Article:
Irrespective of which index you look at, rents have had a reasonable rise this year, albeit slower than in 2015. They have, as usual, pretty much increased in line with wages. The Belvoir index measures rents on a ‘like for like’ basis, using offices that have been around since 2008 and have a consistent level of rental income, and their data clearly shows that rents are moving forward, albeit slowly. LSL’s index shows more robust growth due to student lets showing an increase of 5.2% vs 2.4% for Countrywide. The key takeaways from the rental data is that rents do not necessarily increase in line with property prices but with wages and, in the main, it is unfair to accuse landlords of charging ‘extortionate’ rents when, outside of the capital, rents are classed as ‘affordable’ as they take up a third or less of wages.
Average national rents - history
What’s happening to rents regionally?
As with property prices, we are seeing a slowdown in growth in the South, while the Midlands and the North are experiencing good growth currently. The ONS index is now produced monthly and provides a robust view of the changes in the rental market and confirms that rents are NOT rising ‘exponentially’ in any region. According to LSL, the main news is London rent rises have finally slowed, although the South and the rest of the UK is doing well. According to Countrywide, more properties coming onto the market following the large increase in purchases in March to beat the stamp duty is leading to better choice for tenants and as a result a slowing of rental growth. Their data shows that “The proportion of landlords cutting the asking rent has doubled over the last 12 months in cities in Southern England” naming the power houses of Cambridge and London with the largest proportion of homes with rental cuts. For them, Manchester was the big growth area. The ONS data suggests that Scotland, Wales and the North East are not seeing rental growth, while East Anglia and the South East seem to be the top performers.
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Demand & Supply
ARLA “In September, letting agents had 40 prospective tenants registered on average per branch, the highest number since February last year. Demand in the East of England and London sat much higher than the national average, with 45 prospective tenants registered per branch. Compared to the rest of the UK, demand remained the lowest in Northern Ireland.”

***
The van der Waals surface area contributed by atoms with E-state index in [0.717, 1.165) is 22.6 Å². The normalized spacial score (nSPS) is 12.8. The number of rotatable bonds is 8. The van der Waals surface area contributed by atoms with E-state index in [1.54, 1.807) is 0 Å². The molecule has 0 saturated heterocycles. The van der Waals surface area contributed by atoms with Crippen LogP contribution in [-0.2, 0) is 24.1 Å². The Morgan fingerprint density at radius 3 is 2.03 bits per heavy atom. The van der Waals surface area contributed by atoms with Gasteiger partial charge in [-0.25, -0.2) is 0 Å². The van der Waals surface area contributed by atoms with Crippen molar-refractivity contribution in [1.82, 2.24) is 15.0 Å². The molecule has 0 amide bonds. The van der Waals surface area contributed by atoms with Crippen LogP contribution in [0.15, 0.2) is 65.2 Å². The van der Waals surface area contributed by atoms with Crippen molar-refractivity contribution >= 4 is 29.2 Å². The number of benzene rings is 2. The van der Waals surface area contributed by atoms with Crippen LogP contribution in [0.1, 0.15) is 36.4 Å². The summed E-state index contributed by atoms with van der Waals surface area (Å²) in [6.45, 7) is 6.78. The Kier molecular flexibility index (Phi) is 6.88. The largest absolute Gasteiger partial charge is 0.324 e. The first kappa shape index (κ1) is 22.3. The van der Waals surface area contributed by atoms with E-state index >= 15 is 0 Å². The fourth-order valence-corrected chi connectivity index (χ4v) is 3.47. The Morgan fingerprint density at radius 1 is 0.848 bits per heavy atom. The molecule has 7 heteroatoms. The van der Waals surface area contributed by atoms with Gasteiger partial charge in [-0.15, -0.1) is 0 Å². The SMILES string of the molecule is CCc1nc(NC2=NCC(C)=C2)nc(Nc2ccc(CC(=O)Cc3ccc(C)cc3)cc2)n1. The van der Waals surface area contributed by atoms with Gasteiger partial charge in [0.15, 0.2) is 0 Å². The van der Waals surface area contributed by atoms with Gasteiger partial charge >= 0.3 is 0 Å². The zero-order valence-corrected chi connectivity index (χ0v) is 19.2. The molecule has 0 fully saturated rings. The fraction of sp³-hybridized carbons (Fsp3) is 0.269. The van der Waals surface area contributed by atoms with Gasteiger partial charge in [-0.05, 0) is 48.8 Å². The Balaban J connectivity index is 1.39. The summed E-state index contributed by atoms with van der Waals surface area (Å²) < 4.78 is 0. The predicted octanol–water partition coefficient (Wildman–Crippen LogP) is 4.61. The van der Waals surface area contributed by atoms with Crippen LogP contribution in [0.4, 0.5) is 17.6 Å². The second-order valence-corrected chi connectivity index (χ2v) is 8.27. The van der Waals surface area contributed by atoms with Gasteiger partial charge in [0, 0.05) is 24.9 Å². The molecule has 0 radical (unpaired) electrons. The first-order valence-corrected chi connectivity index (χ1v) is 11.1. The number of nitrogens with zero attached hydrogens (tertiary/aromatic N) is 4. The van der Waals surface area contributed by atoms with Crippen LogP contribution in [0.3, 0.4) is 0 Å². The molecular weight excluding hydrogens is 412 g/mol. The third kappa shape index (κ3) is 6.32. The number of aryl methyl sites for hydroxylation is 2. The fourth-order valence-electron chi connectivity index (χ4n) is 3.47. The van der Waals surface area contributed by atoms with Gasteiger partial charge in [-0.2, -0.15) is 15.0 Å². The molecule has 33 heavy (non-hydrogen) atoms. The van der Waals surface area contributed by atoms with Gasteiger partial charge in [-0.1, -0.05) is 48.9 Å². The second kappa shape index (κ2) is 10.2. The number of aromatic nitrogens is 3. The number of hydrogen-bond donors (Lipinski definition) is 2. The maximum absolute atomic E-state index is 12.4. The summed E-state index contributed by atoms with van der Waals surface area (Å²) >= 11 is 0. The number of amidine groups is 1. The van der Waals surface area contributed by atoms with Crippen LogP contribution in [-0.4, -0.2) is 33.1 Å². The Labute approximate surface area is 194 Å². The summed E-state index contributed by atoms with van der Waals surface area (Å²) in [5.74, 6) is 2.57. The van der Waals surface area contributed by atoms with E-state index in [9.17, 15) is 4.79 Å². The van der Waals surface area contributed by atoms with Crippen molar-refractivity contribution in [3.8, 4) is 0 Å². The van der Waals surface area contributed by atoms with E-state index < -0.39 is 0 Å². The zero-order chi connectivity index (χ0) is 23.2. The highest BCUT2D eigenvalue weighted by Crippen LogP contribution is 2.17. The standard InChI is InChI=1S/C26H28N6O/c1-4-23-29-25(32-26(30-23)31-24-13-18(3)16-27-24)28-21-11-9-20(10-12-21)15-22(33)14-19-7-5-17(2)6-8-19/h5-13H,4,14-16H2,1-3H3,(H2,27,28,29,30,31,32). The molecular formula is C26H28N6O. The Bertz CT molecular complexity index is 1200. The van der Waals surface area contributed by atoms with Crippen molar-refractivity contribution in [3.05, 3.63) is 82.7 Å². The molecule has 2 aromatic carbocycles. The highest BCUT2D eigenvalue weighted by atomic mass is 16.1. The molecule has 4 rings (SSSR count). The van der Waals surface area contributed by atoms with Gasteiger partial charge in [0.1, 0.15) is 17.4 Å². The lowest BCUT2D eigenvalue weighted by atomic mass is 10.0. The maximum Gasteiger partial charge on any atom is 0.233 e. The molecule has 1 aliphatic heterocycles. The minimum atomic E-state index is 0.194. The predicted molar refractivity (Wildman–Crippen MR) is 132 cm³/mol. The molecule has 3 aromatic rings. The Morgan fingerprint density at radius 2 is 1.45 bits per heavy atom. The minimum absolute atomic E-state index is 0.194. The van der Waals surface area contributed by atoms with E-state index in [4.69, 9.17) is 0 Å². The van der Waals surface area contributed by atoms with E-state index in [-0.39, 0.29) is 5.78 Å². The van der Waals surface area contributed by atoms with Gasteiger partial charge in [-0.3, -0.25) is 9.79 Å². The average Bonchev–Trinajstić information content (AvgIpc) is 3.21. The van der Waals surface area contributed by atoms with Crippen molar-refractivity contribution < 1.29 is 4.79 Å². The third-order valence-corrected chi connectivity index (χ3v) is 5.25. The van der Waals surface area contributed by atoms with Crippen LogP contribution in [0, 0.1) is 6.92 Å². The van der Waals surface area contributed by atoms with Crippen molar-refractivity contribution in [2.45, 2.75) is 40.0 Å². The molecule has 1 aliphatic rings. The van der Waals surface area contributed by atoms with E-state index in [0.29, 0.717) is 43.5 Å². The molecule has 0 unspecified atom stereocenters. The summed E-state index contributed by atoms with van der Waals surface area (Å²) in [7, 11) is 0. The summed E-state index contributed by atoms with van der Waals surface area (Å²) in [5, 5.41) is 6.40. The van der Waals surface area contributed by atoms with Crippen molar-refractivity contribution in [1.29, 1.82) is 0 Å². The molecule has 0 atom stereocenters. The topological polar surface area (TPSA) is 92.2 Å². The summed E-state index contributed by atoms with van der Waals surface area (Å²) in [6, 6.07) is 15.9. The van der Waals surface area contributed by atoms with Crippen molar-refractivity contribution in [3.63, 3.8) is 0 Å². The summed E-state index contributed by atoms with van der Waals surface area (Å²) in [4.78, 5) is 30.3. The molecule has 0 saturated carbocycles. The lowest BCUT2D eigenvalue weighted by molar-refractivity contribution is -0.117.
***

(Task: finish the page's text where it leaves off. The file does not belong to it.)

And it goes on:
ARLA: Average number of prospective tenants per branch (Sep 16)
“In September, the number of properties managed per branch was 193. This was the highest level seen since April 2015, when there were also 193 properties managed per branch. The number of properties registered per branch was lowest in London where agents managed an average of 119 properties per branch. However, this is significantly higher than the 97 reported in London in August. Supply was highest in Scotland, where there were 298 rental properties managed per branch on average, considerably higher than the national average."
According to ARLA and backed by RICS, both demand and supply have increased. RICS believe they have seen the strongest growth in tenant demand in the last 12 months while, from a landlord instruction perspective, interestingly, despite the increase in taxes and the huge ‘buying forward’ in March, “Landlord instructions were more or less unchanged at the headline level, but did increase notably in London and Wales.”
Countrywide’s statement that we are on track (based on current trends) to let as many properties in 2017 as we sell, hit the headlines and shows the current robust nature of the private rented sector – despite George Osborne’s efforts to slow the market in favour of home ownership. At some point MPs need to accept that people who are renting are not just doing so because they can’t buy; for many it is sensible and cost-effective way of putting a roof over their heads. If it wasn’t, there wouldn’t be so many wealthy people choosing to rent.
Yields are becoming redundant as a measure for landlord success, we need measures that help to explain the ‘real’ profitability – or loss!
With price growth slowing and rents rising, we have seen, in the main, a rise in yields for the PRS. However, this measure just looks at landlord ‘turnover’ and ignores the fact that landlords are facing one of the toughest few years from a profitability perspective. They are having to take on board increased costs to improve health and safety, while also facing increased taxation so, although yields are a useful measure when buying, they won’t help landlords to understand the impact of lower profitability levels moving forward.
It is essential that landlords who have posted their tax returns now need to take these to a property tax expert to understand the future viability of their investment and know if they are likely to have to put money in. And landlords face further dilemmas moving forward. Although better yields can be secured by buying up north, data shows that since 2004, capital growth returns – crucial to property investment success – have not been forthcoming, meaning landlords who want to succeed need to ensure capital growth is built in when they buy, rather than relying on natural price growth to deliver their returns.
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Matt Hutchinson, director of SpareRoom.co.uk says: “We’ve been talking about London rents seemingly forever, but now it’s the rest of UK seeing rents rise, while London renters are getting a reprieve, of sorts.
“Renters in Swansea will be feeling the pain, with rents up £40 per month year on year - adding just under £500 a year to their rent bill.
“Demand for rooms in commuter towns like Basingstoke, Harlow and Milton Keynes means rents in these areas are up considerably – 6%, 8% and 5% year on year respectively.”
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